So, I’ve been a little quiet on the writing front recently. Some of you may have seen that I finished the second draft of my second book, and I felt so relieved that it was done, as at times it felt like a real slog, that I realised I needed a break.
While I tried to keep everything together, and balance the
travel, work and different living scenarios, it proved really taxing. That meant
that when the draft was done, I was nowhere near ready to do anything else for
Normally, I’ll blog more or work on some short stories, but
I couldn’t even face doing those activities, too – despite how much I love
A couple of months later and I’m back to it, so there’s some
catching up to do on my regular updates but also a lot of short stories I want
to redraft as well as some new ideas to put into writing. I know already what I
want to do for the third book of this trilogy and I’m going to start the first
draft of that story in January.
Compared to the first book, which I completed fully before
starting the second, this is also a little bit of an experiment for me. It will
keep the world and characters I’ve created fresh in my mind but in a different
part of their story. I’m hoping that when I come back to edit the second book,
it’ll be easier to keep track of everything, fixing mistakes and refining the
novel without as much back and forth and fact checking. I have a lot of notes,
but things do change during the process.
The other reason for doing things this way revolves around
my longer plan. I’ve been submitting the first book to agents since late 2017
and I’ve had no luck so far. That’s a shame but I’m not prepared to give up on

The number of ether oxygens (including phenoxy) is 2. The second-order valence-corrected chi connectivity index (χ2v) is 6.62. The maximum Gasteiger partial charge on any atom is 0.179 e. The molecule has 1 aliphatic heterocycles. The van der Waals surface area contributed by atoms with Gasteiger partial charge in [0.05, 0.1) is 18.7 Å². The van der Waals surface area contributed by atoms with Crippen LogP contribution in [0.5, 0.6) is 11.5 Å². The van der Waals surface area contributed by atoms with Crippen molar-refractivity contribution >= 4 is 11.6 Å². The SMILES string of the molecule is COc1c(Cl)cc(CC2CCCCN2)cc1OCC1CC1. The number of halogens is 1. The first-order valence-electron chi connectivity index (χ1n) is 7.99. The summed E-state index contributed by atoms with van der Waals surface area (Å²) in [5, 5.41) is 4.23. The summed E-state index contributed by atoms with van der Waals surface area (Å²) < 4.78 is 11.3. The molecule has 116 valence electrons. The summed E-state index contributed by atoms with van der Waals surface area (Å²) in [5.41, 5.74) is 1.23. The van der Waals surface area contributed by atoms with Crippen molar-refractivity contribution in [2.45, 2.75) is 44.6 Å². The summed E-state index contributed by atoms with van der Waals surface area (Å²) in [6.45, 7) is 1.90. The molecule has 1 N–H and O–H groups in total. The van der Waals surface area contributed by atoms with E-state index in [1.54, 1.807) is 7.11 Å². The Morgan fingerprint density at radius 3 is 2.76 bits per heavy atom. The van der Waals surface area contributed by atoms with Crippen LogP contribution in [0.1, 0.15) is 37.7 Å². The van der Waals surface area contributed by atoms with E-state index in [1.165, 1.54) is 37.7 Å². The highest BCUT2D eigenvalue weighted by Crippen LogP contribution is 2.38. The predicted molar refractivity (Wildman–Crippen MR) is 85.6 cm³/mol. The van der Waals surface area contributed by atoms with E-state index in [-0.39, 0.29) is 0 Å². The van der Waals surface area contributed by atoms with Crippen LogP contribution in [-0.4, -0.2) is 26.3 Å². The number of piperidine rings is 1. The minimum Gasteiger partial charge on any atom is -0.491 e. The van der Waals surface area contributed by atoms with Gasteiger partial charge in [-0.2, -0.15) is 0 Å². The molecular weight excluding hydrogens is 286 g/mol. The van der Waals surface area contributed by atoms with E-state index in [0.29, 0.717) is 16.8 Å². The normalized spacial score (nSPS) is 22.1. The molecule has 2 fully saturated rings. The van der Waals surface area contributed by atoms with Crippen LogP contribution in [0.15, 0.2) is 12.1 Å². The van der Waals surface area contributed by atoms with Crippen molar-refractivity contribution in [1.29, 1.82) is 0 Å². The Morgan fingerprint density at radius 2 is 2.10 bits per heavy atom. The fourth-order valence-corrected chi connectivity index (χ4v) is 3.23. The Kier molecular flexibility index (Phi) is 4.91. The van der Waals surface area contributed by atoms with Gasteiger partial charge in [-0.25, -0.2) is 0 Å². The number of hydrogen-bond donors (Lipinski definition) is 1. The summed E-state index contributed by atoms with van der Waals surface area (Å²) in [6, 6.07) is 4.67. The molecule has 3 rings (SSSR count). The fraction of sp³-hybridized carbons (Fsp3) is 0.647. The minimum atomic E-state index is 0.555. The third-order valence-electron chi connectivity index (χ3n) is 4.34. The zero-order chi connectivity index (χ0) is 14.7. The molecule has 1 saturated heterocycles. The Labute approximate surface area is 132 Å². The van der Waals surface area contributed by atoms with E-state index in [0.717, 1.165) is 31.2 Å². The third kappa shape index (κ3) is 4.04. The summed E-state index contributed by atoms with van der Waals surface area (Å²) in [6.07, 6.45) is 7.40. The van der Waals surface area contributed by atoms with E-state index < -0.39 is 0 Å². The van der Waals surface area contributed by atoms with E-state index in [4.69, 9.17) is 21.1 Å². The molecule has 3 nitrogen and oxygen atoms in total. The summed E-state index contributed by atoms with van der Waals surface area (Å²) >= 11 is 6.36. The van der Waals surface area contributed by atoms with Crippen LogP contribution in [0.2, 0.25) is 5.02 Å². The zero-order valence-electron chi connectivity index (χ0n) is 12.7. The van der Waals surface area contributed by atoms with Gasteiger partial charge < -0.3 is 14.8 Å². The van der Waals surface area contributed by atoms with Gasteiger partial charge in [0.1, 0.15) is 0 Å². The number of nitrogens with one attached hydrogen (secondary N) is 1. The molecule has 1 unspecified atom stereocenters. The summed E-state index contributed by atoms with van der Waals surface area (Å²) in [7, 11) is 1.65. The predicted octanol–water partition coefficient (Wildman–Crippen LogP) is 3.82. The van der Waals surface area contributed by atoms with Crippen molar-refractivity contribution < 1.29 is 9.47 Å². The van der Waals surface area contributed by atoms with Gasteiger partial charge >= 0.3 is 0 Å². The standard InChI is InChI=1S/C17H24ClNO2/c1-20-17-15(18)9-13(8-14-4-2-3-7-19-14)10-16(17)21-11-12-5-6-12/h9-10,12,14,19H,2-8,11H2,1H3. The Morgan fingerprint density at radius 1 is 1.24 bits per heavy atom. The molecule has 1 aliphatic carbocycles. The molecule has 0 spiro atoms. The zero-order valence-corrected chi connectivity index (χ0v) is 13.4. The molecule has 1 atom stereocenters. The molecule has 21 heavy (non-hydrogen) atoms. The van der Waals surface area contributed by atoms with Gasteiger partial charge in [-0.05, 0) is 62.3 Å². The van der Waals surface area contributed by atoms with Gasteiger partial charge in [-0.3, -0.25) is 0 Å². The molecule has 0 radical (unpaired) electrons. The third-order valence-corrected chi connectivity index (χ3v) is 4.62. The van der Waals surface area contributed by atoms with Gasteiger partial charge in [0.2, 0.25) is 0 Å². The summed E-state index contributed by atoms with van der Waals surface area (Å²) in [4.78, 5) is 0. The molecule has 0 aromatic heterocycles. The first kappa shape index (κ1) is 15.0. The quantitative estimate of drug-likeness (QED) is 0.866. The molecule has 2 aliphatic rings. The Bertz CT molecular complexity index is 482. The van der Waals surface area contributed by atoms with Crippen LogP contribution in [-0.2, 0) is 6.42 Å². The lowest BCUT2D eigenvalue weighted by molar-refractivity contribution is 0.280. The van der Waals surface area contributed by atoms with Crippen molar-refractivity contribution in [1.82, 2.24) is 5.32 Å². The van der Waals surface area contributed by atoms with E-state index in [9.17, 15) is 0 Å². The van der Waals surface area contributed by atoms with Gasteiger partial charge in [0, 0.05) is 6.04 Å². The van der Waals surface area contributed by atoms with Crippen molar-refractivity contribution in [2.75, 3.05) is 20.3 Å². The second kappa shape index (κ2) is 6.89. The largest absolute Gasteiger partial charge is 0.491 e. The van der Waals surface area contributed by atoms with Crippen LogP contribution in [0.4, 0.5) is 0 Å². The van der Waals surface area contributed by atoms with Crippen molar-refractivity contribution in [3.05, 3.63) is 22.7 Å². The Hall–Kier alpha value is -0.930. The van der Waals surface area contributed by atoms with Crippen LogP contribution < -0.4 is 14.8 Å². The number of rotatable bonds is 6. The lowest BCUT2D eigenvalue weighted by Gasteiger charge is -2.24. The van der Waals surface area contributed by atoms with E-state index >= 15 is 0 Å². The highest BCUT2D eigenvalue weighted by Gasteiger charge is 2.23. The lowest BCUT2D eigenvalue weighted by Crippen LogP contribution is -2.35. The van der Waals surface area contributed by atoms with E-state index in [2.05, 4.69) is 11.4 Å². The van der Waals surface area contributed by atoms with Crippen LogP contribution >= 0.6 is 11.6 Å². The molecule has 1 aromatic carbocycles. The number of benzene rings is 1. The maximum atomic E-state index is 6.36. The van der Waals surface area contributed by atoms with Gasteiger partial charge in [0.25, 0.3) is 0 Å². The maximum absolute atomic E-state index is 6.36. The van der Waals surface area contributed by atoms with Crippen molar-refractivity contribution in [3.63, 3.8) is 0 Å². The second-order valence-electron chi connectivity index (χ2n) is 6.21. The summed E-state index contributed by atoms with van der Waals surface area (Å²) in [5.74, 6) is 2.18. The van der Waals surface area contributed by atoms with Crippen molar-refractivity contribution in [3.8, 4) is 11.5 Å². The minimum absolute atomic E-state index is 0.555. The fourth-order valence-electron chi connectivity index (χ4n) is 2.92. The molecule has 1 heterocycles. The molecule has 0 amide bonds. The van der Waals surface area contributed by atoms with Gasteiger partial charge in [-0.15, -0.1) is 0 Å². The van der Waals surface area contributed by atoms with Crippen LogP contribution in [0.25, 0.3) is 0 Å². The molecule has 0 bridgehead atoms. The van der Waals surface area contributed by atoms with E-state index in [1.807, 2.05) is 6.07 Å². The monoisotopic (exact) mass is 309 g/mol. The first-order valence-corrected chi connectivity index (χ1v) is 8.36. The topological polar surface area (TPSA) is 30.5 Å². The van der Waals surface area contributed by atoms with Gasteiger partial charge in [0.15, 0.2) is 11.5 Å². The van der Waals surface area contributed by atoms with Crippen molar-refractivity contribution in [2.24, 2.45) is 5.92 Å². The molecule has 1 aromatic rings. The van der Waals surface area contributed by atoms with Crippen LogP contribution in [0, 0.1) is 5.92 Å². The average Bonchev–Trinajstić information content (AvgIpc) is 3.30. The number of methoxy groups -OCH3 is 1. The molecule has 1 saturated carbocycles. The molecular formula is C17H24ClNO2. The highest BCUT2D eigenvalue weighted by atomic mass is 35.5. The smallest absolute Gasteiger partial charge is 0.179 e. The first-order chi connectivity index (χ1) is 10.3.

it, yet. All the reader feedback I’ve had (select friends and some strangers I’ve
met on during the travels – not all of which are science fiction fans) has been
constructive and positive.
Most of the questions they’ve raised are points I wanted
them to pick up on, the story and writing style are enjoyable and the
characters interesting. This is enough to keep me pushing ahead with it. If at
the end, I have no luck, I’ll consider self-publishing the first book once the first
draft of book three is done. Then I can edit book two while pushing that,
before editing book three while getting the second book out there.
There is a plan, and while it’s not going as I’d hoped right
now, it’s good to have some goals. Over the next couple of months, I’ll have
some new stories to send out and post, so you’ll see more of what I’m working
It can be hard writing all the time when things are so
unstable. I know some people who love that uncertainty, and to a point I do,
too. However, I do like a little stability. I like to know I’ve got a job or
can get one. I like to know I’ve got money to keep a roof over me and food on
my plate. There have been times during this adventure when those things haven’t
been so certain and it’s then I find it hard to sit down and write.
I spend too much time thinking about things that aren’t
writing. Life problems, you might say, in a sense.
Of course, everything is a wave. There are highs and lows.
Now that I’m on a rise, I can think clearly and put everything in perspective.
Sure, I can write a blog post or a short story at random
times but for a larger project, like the novel I’m working on now, I like a bit
of a stability. Which leads me to…
Getting into a routine
One thing I learned at university was a routine. If I could
write at roughly the same time of day (or night) each day then it’d be easier
for me to get into the flow and get more done. That has worked for me in the
past, but I do like having a set space to work from, which isn’t easy when travelling.
When you get regular hours at a job, then it becomes easier
to get that routine going. It might be worth writing at the same time even if
those times vary through the week. It’s training your mind to know when it’s
time to be creative and work, and that 9-5 mentality is exactly the same.
Seeing other people’s success
This is a double-edged sword but when you see friends and
colleagues doing well, you feel happy and want to support them however you can.
Then comes the jealousy.